He said it’s not about that — “We’re talking about a very small portion of the overall illegals who are here who give even the illegal immigrants a bad name.” It’s about public safety and the public’s right to know who is being released and why.

    On Thursday, the Casa Grande Dispatch submitted a FOIA request to ICE for “the full names, specific crimes, dates of the crimes committed and dates of release for all convicted criminals released in Arizona by the U.S. Immigration and Customs Enforcement agency as a result of the 2001 Supreme Court decision in Zadvydas v. Davis, limiting the amount of time officials can jail immigrants who cannot be deported.” According to a timeline of the Globe’s investigation, ICE told the news organization that its initial request for the names, crimes, last-known states of residence for the former detainees and the reasons they were not deported had to be modified or the data would not be available; the request was then made to include the distinction that criminals whose information would be provided were released because of the 2001 Supreme Court decision. Therefore, the Dispatch made this distinction as well in anticipation of a similar response to Thursday’s request.

    In a separate matter, the Dispatch also asked the U.S. Customs and Border Protection Media Relations Department why it no longer identifies drug smuggling suspects in press releases. The department used to name such suspects when they were arrested and booked, which is the current practice of the Pinal County Sheriff’s Office. No response to the email sent this week has been returned.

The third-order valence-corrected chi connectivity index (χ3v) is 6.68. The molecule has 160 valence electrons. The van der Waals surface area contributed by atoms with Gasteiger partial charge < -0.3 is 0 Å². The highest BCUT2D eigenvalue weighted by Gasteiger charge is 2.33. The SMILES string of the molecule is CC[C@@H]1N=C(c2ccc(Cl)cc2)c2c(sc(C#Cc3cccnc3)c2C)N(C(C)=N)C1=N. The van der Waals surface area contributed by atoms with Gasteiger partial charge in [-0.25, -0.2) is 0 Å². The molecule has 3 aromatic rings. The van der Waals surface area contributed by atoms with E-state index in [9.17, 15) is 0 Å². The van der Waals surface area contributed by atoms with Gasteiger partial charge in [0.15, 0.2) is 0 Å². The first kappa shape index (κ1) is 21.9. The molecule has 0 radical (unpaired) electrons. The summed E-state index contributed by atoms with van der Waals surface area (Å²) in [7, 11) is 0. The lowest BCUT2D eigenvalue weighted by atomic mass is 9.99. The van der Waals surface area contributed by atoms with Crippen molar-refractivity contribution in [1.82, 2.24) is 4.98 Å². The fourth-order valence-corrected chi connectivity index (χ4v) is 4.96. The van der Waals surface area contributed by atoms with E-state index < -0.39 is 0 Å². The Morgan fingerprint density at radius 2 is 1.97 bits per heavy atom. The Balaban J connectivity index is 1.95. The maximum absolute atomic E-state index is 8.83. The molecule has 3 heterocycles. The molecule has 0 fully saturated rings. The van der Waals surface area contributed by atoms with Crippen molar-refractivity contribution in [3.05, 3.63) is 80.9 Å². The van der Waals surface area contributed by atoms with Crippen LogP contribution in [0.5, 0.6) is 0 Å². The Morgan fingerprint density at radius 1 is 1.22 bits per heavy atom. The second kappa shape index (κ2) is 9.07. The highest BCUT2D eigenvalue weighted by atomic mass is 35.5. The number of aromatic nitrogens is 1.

Identifying suspected criminals allows for the creation of a searchable database for news organizations to follow the adjudication and recidivism of individuals.

    ICE’s Phoenix Field Office did not return several requests for comment, and neither the American Civil Liberties Union of Arizona nor the Florence Immigrant and Refugee Rights Project would comment on the Globe’s findings or its implications for immigrants to the states.
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  2. #2
    Senior Member Judy's Avatar
    Join Date
    Aug 2005
    Why would we free a murderer? I don't understand. Why wasn't he and his two cohorts sentenced to death or given life sentences for murder?

    And the media wants to attack Trump for saying of Obama, "something is going on"? Something is going on alright and it's not just with the Muslims, it's the whole story of immigration.
    A Nation Without Borders Is Not A Nation - Ronald Reagan
    Save America, Deport Congress! - Judy

    Support our FIGHT AGAINST illegal immigration & Amnesty by joining our E-mail Alerts at